Pandora Media (NYSE: P) saw its shares drop to below $10 on Monday—its lowest point since going IPO at $20 a share on June 15.
While Pandora’s stock slipped (likely in response to the launch of the iHeartRadio app) Pandora Chief Strategy Officer and founder Tim Westergren was addressing the industry at the SF MusicTech conference. He told the crowd there that he was bullish on Internet radio and that the digital music service Pandora—which previously raised more than $56 million in VC funding—has notched 1 billion thumbs up and thumbs down feedback clicks on its site since launching a decade ago.
To put that number into perspective, the company announced in July that it had 100 million registered users, 36 million of which the company considers “active.”
In a better measure of just how much music is being played, Westergren (pictured) also said that some 90% of Pandora’s catalog of over 900,000 tracks got at least “one spin last month.”
As you would expect from a music and technology conference, the mood was mostly upbeat. And, why not? All year long, before and after Pandora’s IPO, digital music companies have been snagging VC funding left and right. (VCJ subscribers can read more about music tech deals here).
The most recent music funding involved RootMusic, the San Francisco-based company that developed the BandPage Facebook application for musicians. RootMusic announced Aug. 31 that it raised $16 million in Series B expansion led by GGV Capital and has now raised $18.3 million in total funding.
Another notable funding deal this year came from Spotify, the U.K.-based digital music service provider, which released its services in the United States with a big splash in July. Before that, the company raised $100 million from Accel Partners, Kleiner Perkins Caufield & Byers and Digital Sky Technologies.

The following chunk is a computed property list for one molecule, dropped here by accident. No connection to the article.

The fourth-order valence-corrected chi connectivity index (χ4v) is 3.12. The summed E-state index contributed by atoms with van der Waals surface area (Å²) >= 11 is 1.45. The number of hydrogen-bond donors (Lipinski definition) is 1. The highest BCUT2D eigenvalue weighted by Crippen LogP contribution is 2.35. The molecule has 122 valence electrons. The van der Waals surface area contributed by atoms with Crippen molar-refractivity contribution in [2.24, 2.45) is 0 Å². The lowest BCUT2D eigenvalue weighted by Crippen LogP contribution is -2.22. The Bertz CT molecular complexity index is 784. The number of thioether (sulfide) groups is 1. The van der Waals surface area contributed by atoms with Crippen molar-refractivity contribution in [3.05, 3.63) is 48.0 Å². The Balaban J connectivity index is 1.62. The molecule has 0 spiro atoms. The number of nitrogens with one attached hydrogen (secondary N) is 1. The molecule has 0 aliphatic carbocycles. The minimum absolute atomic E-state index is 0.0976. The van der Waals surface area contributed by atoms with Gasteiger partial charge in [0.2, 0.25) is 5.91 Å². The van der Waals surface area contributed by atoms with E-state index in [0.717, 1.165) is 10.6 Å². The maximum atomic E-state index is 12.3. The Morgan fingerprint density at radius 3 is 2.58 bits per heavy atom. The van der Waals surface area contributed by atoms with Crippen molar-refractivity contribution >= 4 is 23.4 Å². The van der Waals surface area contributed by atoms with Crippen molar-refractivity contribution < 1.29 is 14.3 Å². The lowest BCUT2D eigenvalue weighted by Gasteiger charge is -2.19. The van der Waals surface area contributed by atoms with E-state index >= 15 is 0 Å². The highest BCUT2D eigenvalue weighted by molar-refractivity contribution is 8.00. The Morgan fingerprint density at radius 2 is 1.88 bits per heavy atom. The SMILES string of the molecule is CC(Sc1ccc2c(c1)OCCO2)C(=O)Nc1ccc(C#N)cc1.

Other music-related tech companies to secure funding this year include SoundCloud, Inhance Media, TuneUp Media and Scratch Music Group.
“Demand for music and investments in music tech companies is not going away,” Mark Montgomery told me earlier today.
Montgomery, an investor and an entrepreneur from Nashville, Tenn., took part in a panel discussion today at SF Music Tech on “Investing in Music Technology Companies,” which also included Larry Marcus of Walden Venture Capital (an investor in Pandora and RootMusic) and Hany Nada of GGV Capital (which also invested in Pandora and RootMusic).
Montgomery says that he sees plenty of investment opportunities in music technology, including digital rights management, mobiles apps, artist services, digital radio and other forms of distribution.
The key, he said on the panel, is for music tech companies to “focus on the customer and get the product right. Then everything else, [such as funding], will take care of itself.”
He told me after the panel: “That’s exactly what Apple did. They focused on the customer. And look at how they’ve changed the music industry.”
However, no one’s denying that Pandora is enjoyed by a lot of customers. RootMusic has also grown tremendously in the last year and is now used by nearly 300,000 musicians on Facebook.
The question, which seems more acute today with Pandora’s stock drop, is whether advertising will be there to support the music companies and Pandora in the long run, especially in light of growing competition from the iHeartRadio app and Spotify?